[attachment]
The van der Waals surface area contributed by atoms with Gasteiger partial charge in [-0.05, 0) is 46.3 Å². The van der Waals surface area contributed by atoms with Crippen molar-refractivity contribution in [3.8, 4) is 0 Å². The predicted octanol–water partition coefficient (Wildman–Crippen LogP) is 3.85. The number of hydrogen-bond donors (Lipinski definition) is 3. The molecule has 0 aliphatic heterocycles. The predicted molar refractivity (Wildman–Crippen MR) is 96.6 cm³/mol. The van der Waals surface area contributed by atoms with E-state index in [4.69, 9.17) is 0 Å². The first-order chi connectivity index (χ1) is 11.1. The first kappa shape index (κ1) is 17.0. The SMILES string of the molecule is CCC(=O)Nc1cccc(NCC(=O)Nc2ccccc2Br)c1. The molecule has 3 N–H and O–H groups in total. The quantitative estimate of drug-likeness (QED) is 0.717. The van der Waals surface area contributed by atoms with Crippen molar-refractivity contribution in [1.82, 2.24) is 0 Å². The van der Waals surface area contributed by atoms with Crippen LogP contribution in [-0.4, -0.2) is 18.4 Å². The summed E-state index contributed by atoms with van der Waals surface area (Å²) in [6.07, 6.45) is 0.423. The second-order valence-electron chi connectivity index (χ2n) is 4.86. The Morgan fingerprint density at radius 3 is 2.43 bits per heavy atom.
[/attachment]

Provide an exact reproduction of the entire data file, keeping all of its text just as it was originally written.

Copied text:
The van der Waals surface area contributed by atoms with Gasteiger partial charge in [-0.05, 0) is 46.3 Å². The van der Waals surface area contributed by atoms with Crippen molar-refractivity contribution in [3.8, 4) is 0 Å². The predicted octanol–water partition coefficient (Wildman–Crippen LogP) is 3.85. The number of hydrogen-bond donors (Lipinski definition) is 3. The molecule has 0 aliphatic heterocycles. The predicted molar refractivity (Wildman–Crippen MR) is 96.6 cm³/mol. The van der Waals surface area contributed by atoms with E-state index in [4.69, 9.17) is 0 Å². The first-order chi connectivity index (χ1) is 11.1. The first kappa shape index (κ1) is 17.0. The SMILES string of the molecule is CCC(=O)Nc1cccc(NCC(=O)Nc2ccccc2Br)c1. The molecule has 3 N–H and O–H groups in total. The quantitative estimate of drug-likeness (QED) is 0.717. The van der Waals surface area contributed by atoms with Crippen molar-refractivity contribution in [1.82, 2.24) is 0 Å². The van der Waals surface area contributed by atoms with Crippen LogP contribution in [-0.4, -0.2) is 18.4 Å². The summed E-state index contributed by atoms with van der Waals surface area (Å²) in [6.07, 6.45) is 0.423. The second-order valence-electron chi connectivity index (χ2n) is 4.86. The Morgan fingerprint density at radius 3 is 2.43 bits per heavy atom.